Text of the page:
G: What ISN'T on our rider?

S: We get the same size rider as a normal sized band, which is a bum deal - but understandable I suppose. We try to always feature gin and raw vegetables for Launette. I’d like to see more cider personally - and pepperamis. Less shit beer as no-one drinks it.

K: I missed out on the glorious trip to Transmusicales and the delicious food there! In most London venues we're lucky to get water bottles and cans of beer; like Red Stripe. My ideal rider would be fresh fruit and vegetables, a litre or more of water and a chilled bottle of white wine. Yum.

I’ve made it through my adult life without ever eating a pepperami! Who came up with the name?

G: Giles Brandreth. He's good with words.

S: It’s all Coughlin's plan.

K:. Yeah - Deborah's ex suggested the name after she described our early rehearsals and our frustrating quest to find an appropriate moniker.


There are obvious comparisons with yourself and The Polyphonic Spree in terms of numbers and uniform. I saw them play in a really small venue and it was a life-affirming experience. Are you fans of them and the power that such a large band can project?

G: The Polyphonic Who?

K:. I'd never heard of The Polyphonic Spree until I was in Gaggle and we began garnering comparisons to them. Gaggle isn't as, er, life-affirming or, well, cheesy as them but the power conveyed by a large group of people is certainly part of our charm.

S: When they started, I was quite intrigued by them as I loved Tripping Daisy when I was younger. Then I heard 'Soldier Girl' and I thought it was just such a great song. They're well into being happy and we're pretty different. For starters there's 23 of them. They're apparently doing a new album this year. We could join forces. But then no-one would ever want to put us on live if you think of THAT rider.

That would be an epic combination - Spree vs Gaggle! Are there arguments over what goes on the stereo or are there bands you all love?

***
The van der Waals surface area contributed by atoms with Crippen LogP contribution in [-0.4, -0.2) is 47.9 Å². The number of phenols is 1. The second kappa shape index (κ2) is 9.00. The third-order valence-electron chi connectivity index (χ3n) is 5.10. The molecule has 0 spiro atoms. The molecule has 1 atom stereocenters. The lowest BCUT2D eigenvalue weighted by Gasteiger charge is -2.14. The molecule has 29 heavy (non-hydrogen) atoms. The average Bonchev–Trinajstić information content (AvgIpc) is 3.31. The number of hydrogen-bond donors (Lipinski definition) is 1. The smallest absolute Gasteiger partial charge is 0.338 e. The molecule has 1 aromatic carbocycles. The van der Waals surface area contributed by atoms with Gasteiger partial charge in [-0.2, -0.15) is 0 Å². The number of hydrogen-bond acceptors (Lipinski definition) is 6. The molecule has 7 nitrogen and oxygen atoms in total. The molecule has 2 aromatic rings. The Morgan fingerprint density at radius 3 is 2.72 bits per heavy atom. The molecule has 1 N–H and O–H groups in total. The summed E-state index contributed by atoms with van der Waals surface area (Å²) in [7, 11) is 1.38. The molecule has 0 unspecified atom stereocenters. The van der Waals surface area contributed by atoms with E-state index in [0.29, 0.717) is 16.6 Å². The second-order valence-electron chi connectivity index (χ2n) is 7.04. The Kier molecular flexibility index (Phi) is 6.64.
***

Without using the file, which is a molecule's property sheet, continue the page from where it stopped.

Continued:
S: I always moan as what normally gets put in every interview question, 'what are you listening to?' is never what I’m listening to! So yes to your question....erm... though Im sure we agree on some things. ( FOR THE RECORD [sound of opinion being crowbarred in] its currently Tap Tap, Bat for Lashes , Johnny Trunk, Broadcast, TV On The Radio. Shitmat, Company Fuck, Jan Terri and Erasure)

Some great selections.. I loved the Tap Tap album it should have been bigger though. We did a piece with Shitmat around the John Peel anniversary last year – he's a lovely bloke who’ll be pleased to get a mention.

K: Oh heavens, yes. It's so difficult to pick favourite musicians with a group this big. We have such diverse tastes ranging from Brit Pop, indie, rock and jazz to qwwali plus broadway show tunes and house.

G: But we all love Simply Red. There won't be a Gaggle party without a group rendition of 'Stars'.

I only looked this up before we started (so this is news to me) but a gaggle is a term used for geese that are not in flight, when flying they can be called a skein. Did you know that? Maybe you could be called Gaggle in the dressing room and Skein on-stage?

G: We are good, but we haven't actually achieved flight quite yet.

K:. Yes, a gaggle has an interesting etymology. I think we're more interested in the ways in which gaggle is used as a derogatory or negative term like "a gaggle of squee-ing teenage fans" or a group of disorganized people. We're reclaiming gaggle as a word for a group of powerful, determined and individual women who know their own minds and have a strong collective identity.

S: We are 'Gaggle' on stage and "Oh God it’s fucking 'Gaggle'" off.

It’s been really interesting talking to you all - thanks for speaking to us. What are your plans for the rest of 2010?

G: To issue our own stamps.

S: 2010 is the year of corporate sponsorship and mass taking over the world in the name of The (Wo)Man.

K: World domination & Gaggle action figurines!

So as we try and work out how to get the legs back on the table we wish Gaggle to best of luck for the future. They are a band to make a real effort to see live and their single is truly amazing – keep your eyes peeled on TMF for a review soon.

Individual pictures - Jason Ferguson

Group shot - Shane Deegan